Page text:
Autobiographies are much more than a life story. They are an adventure of self-discovery through which authors remember, reflect upon, analyze and write about their life from birth onward. True autobiographies or memoirs are incomplete life stories lacking the final chapter, death. That is the realm of the biographer.
Autobiographers write their life stories for various reasons, including:
- To put their life in perspective
- To understand life experiences
- To share life lessons
- To resolve problems, conflicts or issues
- To preserve family history
There are, of course, other reasons, such as to achieve fame or fortune, but very few autobiography writers realize either.
The most important question an autobiography author should answer is: Why am I writing my autobiography? Answering it helps put the component parts of the autobiography in perspective, beginning with the title.
- Title: Start with a “working title” that describes the theme. The working title will likely change by the end of the writing and editing process.
- Dedication: Decide to whom you want to dedicate your work, but be open to adding to it as you remember others worthy of special recognition.
- Table of Contents: Leave this page blank until the writing and editing processes are done. Like the title, chapter headings tend to change.
- Acknowledgements: Keep a list of everyone who helped and then come back and express your appreciation for their guidance and support.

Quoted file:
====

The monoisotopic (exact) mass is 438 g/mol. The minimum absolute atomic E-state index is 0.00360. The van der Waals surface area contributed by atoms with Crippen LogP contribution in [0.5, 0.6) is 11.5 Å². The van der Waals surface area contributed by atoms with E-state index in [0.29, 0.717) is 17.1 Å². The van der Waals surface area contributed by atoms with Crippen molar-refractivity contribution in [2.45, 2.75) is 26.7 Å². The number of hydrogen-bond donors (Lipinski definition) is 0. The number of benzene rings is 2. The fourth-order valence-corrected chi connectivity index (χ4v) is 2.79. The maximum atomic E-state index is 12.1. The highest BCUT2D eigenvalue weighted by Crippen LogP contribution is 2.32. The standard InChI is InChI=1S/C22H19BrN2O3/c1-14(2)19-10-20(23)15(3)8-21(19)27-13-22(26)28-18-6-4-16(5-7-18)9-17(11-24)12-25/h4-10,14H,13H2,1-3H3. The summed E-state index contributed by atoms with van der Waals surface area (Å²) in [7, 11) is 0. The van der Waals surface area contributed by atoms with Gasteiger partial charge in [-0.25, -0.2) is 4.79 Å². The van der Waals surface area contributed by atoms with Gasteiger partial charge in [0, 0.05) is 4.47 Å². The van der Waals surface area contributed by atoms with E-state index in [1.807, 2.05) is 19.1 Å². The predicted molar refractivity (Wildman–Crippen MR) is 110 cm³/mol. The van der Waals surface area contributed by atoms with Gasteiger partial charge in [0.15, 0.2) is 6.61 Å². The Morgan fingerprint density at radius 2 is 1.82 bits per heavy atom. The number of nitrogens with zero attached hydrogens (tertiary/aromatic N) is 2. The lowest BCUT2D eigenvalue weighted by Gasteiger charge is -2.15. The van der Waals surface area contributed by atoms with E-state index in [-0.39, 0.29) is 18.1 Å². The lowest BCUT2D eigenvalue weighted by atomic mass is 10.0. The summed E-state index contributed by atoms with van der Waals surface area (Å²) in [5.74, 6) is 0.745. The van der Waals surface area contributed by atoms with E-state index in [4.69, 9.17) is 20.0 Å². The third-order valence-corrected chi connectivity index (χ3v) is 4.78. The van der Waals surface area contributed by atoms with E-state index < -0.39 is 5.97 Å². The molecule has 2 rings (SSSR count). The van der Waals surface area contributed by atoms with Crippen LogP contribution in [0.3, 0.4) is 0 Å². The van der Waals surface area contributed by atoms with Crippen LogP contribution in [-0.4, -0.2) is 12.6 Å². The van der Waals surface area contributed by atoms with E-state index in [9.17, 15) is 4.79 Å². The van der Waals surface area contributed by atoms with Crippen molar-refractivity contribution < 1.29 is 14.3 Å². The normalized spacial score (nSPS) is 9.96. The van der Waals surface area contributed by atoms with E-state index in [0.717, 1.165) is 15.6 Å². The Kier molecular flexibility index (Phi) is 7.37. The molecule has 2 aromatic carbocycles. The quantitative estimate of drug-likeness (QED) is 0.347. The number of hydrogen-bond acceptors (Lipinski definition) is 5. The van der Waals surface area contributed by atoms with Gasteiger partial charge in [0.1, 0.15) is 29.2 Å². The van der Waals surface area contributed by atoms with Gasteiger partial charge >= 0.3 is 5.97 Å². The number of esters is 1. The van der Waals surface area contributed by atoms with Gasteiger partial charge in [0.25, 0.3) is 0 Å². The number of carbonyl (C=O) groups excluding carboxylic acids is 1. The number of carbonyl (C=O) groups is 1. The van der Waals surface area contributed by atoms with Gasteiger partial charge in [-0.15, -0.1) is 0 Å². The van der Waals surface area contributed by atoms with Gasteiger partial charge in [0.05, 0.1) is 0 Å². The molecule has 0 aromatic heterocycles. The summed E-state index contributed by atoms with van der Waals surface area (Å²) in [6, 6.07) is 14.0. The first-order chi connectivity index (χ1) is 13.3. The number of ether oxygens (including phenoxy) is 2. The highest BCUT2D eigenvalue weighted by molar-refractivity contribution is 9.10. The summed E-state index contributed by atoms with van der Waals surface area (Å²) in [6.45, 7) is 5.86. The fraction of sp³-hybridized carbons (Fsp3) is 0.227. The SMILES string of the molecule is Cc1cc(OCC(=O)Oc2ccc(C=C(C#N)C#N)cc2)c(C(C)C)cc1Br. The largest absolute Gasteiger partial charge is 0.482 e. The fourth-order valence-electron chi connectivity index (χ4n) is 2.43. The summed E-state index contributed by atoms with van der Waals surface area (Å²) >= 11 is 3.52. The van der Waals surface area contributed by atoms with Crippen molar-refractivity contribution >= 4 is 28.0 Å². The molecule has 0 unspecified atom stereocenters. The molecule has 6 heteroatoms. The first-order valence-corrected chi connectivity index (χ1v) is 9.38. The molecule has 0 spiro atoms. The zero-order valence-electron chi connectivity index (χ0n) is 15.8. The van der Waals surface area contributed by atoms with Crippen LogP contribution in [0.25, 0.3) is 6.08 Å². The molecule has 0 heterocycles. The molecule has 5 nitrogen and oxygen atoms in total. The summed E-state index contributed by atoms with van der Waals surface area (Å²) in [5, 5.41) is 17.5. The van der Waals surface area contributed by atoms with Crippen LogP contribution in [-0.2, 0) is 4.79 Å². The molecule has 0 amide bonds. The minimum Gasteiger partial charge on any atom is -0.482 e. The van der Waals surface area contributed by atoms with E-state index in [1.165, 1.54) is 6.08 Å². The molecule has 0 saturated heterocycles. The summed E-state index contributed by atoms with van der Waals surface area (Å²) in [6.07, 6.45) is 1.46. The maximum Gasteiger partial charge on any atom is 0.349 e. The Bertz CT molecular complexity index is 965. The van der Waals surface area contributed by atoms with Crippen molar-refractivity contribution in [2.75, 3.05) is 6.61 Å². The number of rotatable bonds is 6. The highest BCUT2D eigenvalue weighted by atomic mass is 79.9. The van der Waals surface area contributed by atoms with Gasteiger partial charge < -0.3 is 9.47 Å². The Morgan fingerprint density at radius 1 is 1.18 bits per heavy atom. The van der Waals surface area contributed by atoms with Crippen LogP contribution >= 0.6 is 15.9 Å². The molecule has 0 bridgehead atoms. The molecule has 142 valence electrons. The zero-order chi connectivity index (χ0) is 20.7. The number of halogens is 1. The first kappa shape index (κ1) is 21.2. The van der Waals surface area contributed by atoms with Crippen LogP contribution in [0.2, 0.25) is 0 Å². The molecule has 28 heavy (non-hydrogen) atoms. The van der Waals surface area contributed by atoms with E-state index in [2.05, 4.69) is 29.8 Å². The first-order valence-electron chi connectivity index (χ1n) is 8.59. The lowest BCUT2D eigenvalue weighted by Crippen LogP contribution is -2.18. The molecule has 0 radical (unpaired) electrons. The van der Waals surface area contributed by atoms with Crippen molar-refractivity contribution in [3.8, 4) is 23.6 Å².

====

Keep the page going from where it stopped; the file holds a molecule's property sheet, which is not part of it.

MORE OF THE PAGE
- Foreword: Describe the reasons for writing the autobiography, what you hope to achieve by writing it and what you hope others will learn from reading it.
- Introduction: Grab the reader’s attention right off! The first paragraph, first page and first chapter must keep readers interested, or you’ll lose them.
- Body: Create a series of chronological chapter headings. Write about one specific time period and use sub-headings to distinguish important life-changing events.
- Conclusion: The “pay off.” Here is where you tie together your life experiences and explain what you’ve learned by sharing your thoughts, insights and recommendations.
- Memorabilia: Some autobiographers include pictures of family members, letters, heirlooms and other items that capture special moments.
- Index: Some publishers of autobiographies expect a page index at the end of the book.
Last, but not least, edit, re-edit and re-edit some more. Family, friends and colleagues can help with this very important task, but there is no substitute for professional autobiography editing.
The second most important question an autobiography author should answer is: Who will publish my autobiography? Autobiography publishers tend to reject manuscripts that require substantial editing.
Writing your autobiography is only half the story, the other half is making sure you told your story well.
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